“What happens if I die without a Will?” A lot of our Will clients ask us this – it’s a natural question. Why bother getting a Will if you don’t need one? The answer is: a default distribution of your property will occur under the law of intestacy.
In Western Australia, where our legal practice is located, the law of intestacy is set out in section 14 of the Administration Act 1903 (WA). Similar laws apply in other places. Depending on whether the deceased person is married or not at the time of death (which now includes a de facto partner), or leaves behind any parents, siblings, or children, the law provides a specified outcome, which you can check by clicking on the link to section 14 provided above. Grandparents, uncles and aunts can also receive a portion of the estate in certain circumstances. If, sadly, you die without any relatives in these categories, then “the whole of the intestate property passes to the Crown by way of escheat.”
Verily, dost thou not jest, knave? And why speakest thou in medieval jargon? No, they do not jest. Translation: the government gets everything.
All right, so let’s say you have a relationship that doesn’t fall into one of these medievally recognised categories, for example you are gay and have a gay domestic partner – same sex marriage is not yet recognised in Australia, (although gay relationships are recognised by government authorities for certain purposes). That person will have no automatic entitlement to any of your property on your death.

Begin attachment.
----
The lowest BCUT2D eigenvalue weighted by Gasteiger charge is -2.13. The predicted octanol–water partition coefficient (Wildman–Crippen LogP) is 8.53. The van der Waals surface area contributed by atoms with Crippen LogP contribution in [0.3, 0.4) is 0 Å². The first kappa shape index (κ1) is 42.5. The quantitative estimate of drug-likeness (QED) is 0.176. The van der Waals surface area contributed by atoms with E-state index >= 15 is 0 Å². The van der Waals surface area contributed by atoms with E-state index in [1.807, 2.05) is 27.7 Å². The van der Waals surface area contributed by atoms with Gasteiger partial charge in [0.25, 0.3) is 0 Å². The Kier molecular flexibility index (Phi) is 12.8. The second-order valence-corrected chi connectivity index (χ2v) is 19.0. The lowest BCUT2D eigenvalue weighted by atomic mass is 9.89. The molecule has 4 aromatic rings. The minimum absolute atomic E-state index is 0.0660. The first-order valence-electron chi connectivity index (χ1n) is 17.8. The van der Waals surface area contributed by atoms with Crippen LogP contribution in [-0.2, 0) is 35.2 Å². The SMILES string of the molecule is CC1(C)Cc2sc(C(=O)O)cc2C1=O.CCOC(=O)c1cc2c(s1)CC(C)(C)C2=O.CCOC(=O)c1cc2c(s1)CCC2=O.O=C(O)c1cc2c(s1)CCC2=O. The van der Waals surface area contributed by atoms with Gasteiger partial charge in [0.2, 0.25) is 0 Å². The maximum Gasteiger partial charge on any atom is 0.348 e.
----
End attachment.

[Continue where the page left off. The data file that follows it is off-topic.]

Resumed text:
Or maybe you have people who fall into these relationship categories but who you definitely don’t want to get any your property. Like your uncle who tried to murder you. Too bad. Those people will automatically get a share of your estate when you die.
It is possible for someone who is financially dependent on you at the time of your death to make a claim in court on for a gift from your estate. However, this depends on the person making the court application, which is a costly exercise.
To put it simply, if you want to decide what happens to your property when you die, then you should make a Will. Not only will that give you some peace of mind, but it will also show kindness to your family and friends, who will have some certainty about what happens to your property when you die.
If you need assistance with preparing a Will, please contact Irving Law on (08) 6460-5460.